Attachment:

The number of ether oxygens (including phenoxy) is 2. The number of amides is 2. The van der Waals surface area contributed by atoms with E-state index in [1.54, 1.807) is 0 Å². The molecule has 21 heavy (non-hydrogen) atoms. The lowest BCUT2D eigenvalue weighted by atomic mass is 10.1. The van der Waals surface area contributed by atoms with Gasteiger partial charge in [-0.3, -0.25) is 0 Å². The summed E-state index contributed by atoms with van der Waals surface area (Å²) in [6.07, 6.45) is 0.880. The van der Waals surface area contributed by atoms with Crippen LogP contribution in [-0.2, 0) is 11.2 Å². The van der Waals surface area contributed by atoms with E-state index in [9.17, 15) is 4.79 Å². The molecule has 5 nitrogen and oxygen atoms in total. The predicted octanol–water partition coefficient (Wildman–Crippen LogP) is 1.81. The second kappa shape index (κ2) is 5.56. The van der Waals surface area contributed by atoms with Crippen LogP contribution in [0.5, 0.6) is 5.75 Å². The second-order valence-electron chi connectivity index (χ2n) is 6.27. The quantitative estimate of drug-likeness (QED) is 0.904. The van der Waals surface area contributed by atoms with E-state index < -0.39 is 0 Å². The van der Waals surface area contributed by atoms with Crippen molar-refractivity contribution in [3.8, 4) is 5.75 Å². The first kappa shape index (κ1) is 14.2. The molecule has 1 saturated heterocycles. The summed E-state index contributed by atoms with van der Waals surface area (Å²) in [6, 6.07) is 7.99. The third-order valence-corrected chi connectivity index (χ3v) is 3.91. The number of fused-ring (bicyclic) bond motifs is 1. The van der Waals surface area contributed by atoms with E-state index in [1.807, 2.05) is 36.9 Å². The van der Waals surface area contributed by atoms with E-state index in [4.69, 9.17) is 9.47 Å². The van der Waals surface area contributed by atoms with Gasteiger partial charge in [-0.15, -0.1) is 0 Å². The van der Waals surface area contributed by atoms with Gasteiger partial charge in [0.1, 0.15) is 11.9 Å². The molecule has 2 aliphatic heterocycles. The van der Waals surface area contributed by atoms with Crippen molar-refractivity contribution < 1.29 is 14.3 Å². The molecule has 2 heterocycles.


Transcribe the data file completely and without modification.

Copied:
The number of ether oxygens (including phenoxy) is 2. The number of amides is 2. The van der Waals surface area contributed by atoms with E-state index in [1.54, 1.807) is 0 Å². The molecule has 21 heavy (non-hydrogen) atoms. The lowest BCUT2D eigenvalue weighted by atomic mass is 10.1. The van der Waals surface area contributed by atoms with Gasteiger partial charge in [-0.3, -0.25) is 0 Å². The summed E-state index contributed by atoms with van der Waals surface area (Å²) in [6.07, 6.45) is 0.880. The van der Waals surface area contributed by atoms with Crippen LogP contribution in [-0.2, 0) is 11.2 Å². The van der Waals surface area contributed by atoms with E-state index in [9.17, 15) is 4.79 Å². The molecule has 5 nitrogen and oxygen atoms in total. The predicted octanol–water partition coefficient (Wildman–Crippen LogP) is 1.81. The second kappa shape index (κ2) is 5.56. The van der Waals surface area contributed by atoms with Crippen LogP contribution in [0.5, 0.6) is 5.75 Å². The second-order valence-electron chi connectivity index (χ2n) is 6.27. The quantitative estimate of drug-likeness (QED) is 0.904. The van der Waals surface area contributed by atoms with E-state index < -0.39 is 0 Å². The van der Waals surface area contributed by atoms with Crippen molar-refractivity contribution in [3.8, 4) is 5.75 Å². The first kappa shape index (κ1) is 14.2. The molecule has 1 saturated heterocycles. The summed E-state index contributed by atoms with van der Waals surface area (Å²) in [6, 6.07) is 7.99. The third-order valence-corrected chi connectivity index (χ3v) is 3.91. The number of fused-ring (bicyclic) bond motifs is 1. The van der Waals surface area contributed by atoms with E-state index in [1.807, 2.05) is 36.9 Å². The van der Waals surface area contributed by atoms with E-state index in [4.69, 9.17) is 9.47 Å². The van der Waals surface area contributed by atoms with Gasteiger partial charge in [-0.15, -0.1) is 0 Å². The van der Waals surface area contributed by atoms with Gasteiger partial charge in [0.1, 0.15) is 11.9 Å². The molecule has 2 aliphatic heterocycles. The van der Waals surface area contributed by atoms with Crippen molar-refractivity contribution < 1.29 is 14.3 Å². The molecule has 2 heterocycles.